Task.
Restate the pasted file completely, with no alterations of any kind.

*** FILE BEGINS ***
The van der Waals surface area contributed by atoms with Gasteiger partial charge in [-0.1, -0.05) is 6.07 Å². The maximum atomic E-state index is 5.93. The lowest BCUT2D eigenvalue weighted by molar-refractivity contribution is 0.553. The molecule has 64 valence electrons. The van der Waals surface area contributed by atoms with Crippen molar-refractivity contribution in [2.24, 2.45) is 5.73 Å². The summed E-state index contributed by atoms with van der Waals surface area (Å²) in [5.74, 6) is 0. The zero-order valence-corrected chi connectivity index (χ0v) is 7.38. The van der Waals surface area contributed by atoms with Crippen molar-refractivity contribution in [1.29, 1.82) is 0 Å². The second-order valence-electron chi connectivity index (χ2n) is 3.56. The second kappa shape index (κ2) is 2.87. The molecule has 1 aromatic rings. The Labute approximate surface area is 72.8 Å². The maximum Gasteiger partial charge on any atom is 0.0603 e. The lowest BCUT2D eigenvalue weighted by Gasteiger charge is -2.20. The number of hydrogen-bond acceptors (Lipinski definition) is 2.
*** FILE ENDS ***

The van der Waals surface area contributed by atoms with Gasteiger partial charge in [-0.1, -0.05) is 6.07 Å². The maximum atomic E-state index is 5.93. The lowest BCUT2D eigenvalue weighted by molar-refractivity contribution is 0.553. The molecule has 64 valence electrons. The van der Waals surface area contributed by atoms with Crippen molar-refractivity contribution in [2.24, 2.45) is 5.73 Å². The summed E-state index contributed by atoms with van der Waals surface area (Å²) in [5.74, 6) is 0. The zero-order valence-corrected chi connectivity index (χ0v) is 7.38. The van der Waals surface area contributed by atoms with Crippen molar-refractivity contribution in [1.29, 1.82) is 0 Å². The second-order valence-electron chi connectivity index (χ2n) is 3.56. The second kappa shape index (κ2) is 2.87. The molecule has 1 aromatic rings. The Labute approximate surface area is 72.8 Å². The maximum Gasteiger partial charge on any atom is 0.0603 e. The lowest BCUT2D eigenvalue weighted by Gasteiger charge is -2.20. The number of hydrogen-bond acceptors (Lipinski definition) is 2.